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The Fitzwilliam Museum in Cambridge has one of the most imposing and grandiloquent entrances of any museum in the world. Confronting the visitor in the main hallway is a double staircase leading to a spacious landing festooned with sculpture under a dome forming part of a spectacular display of polychrome decoration in several materials. Such a statement is perhaps only equaled elsewhere by the Kunsthistorisches Museum in Vienna, the Hermitage in St Petersburg or the National Gallery of Art in Washington. And, as in those museums, what lies beyond at the Fitzwilliam does not disappoint even if the galleries themselves are more understated.

Amongst the strong representation of Impressionist and Post Impressionist pictures is one that seems to me to have a specific resonance for our own world that is so dominated by the transient, the ephemeral and the fugitive.

At the Café

At the Café c.1875–1877

Edgar Degas (1834–1917)

The Fitzwilliam Museum

At the Café was painted by Edgar Degas in Paris c.1875–1877. During the 1870s the artist became fascinated by scenes from contemporary life and it is not difficult to imagine him sitting in a crowded, noisy café observing these two young women in eager conversation. Degas encourages the viewer to eavesdrop as if we are sitting at a neighbouring table. The loose, almost haphazard brushstrokes, together with the extensive areas of uncovered canvas, suggest that the painting is unfinished, but in fact Degas calculated the visual effects of his work very carefully, especially the use of colour, and there can be little doubt that this composition was as fully realised as he needed. He left nothing to chance, just as he chose his motifs with the greatest deliberation even if forced to seize the initial image instantly as if on the wing.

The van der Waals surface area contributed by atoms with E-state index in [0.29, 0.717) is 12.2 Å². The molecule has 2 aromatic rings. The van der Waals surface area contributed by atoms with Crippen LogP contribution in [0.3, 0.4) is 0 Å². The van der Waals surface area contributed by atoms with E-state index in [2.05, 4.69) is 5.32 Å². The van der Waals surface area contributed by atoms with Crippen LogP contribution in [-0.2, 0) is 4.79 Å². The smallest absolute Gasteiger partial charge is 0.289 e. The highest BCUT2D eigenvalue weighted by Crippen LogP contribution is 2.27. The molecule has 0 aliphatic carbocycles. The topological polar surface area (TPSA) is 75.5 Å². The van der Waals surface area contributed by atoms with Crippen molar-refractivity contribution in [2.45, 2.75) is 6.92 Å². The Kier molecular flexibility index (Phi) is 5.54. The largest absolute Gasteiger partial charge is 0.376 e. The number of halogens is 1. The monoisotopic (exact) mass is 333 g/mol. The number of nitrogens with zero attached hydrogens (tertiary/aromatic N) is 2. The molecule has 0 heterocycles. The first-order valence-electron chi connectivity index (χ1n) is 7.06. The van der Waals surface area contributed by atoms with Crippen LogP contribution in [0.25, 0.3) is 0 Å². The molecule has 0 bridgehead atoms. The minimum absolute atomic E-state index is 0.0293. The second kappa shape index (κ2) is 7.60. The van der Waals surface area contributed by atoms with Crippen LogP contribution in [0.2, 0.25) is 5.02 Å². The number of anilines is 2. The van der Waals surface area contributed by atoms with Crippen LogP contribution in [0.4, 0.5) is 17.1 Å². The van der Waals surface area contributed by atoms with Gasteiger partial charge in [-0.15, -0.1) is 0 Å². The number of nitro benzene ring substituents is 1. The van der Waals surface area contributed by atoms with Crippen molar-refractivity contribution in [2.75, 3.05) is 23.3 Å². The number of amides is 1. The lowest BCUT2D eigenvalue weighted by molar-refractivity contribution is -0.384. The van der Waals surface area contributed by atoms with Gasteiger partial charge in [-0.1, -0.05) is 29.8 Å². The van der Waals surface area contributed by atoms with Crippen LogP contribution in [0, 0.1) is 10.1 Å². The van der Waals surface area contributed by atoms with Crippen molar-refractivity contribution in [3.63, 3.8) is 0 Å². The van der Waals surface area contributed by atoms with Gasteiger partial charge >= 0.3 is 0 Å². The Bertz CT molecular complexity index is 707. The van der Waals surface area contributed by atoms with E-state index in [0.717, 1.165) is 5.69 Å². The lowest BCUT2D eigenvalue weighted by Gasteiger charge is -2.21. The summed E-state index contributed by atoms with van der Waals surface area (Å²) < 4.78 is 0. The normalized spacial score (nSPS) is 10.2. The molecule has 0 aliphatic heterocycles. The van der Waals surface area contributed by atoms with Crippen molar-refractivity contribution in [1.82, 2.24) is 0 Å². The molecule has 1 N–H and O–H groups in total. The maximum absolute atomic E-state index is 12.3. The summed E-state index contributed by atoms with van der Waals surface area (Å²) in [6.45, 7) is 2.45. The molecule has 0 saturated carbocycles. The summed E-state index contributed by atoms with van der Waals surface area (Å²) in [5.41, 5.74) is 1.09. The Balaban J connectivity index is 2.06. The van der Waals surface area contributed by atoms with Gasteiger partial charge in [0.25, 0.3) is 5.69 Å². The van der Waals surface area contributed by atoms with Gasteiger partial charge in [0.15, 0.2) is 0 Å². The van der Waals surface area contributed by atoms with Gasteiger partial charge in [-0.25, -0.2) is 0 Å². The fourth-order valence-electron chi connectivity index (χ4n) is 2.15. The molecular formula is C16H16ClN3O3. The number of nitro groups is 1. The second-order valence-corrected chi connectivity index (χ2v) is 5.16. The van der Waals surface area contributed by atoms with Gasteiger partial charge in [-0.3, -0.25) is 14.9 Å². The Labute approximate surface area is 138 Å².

The figures in At the Café are anonymous and the exact nature of their relationship or their encounter is unknown. An element of concern is denoted in the poses as the figures huddle together in a conspiratorial manner – an aspect of the painting that underlies Degas's great skill as a draughtsman. The artist liked to explore cafés, theatres, racecourses and various workplaces where different social classes overlapped and social barriers were broken down. Such situations gave him psychological insights that illustrated the reality of the human condition in late-nineteenth-century France. Degas brought an almost surgical precision to his exposure of the frailties, insecurities and anxieties resulting from a society in a perpetual state of flux.

What most appealed to Degas, however, were the contradictions of modern life and his attitude is perhaps a reflection of the fact that he himself remained a paradox even to those who knew him well. His friends and fellow artists found him to be radical in art, but conservative in politics; sociable one day, but reclusive the next; encouraging and dismissive by turns; charming, well-mannered and witty when he chose, but increasingly acerbic and caustic with age. He was also a brilliant, although sometimes wounding, raconteur and mimic, and it is hardly surprising that his favoured mode of speech was the aphorism. It is these same characteristics that Degas translates into paint in such works as At the Café, which is a supreme example of his relentless examination of the Parisian world of his time. Such poignant paintings surprise us by the depth of the artist’s feelings, the extent of his insights and the range of his sympathy for the plight of human beings.

Christopher Lloyd, former Surveyor of The Queen’s Pictures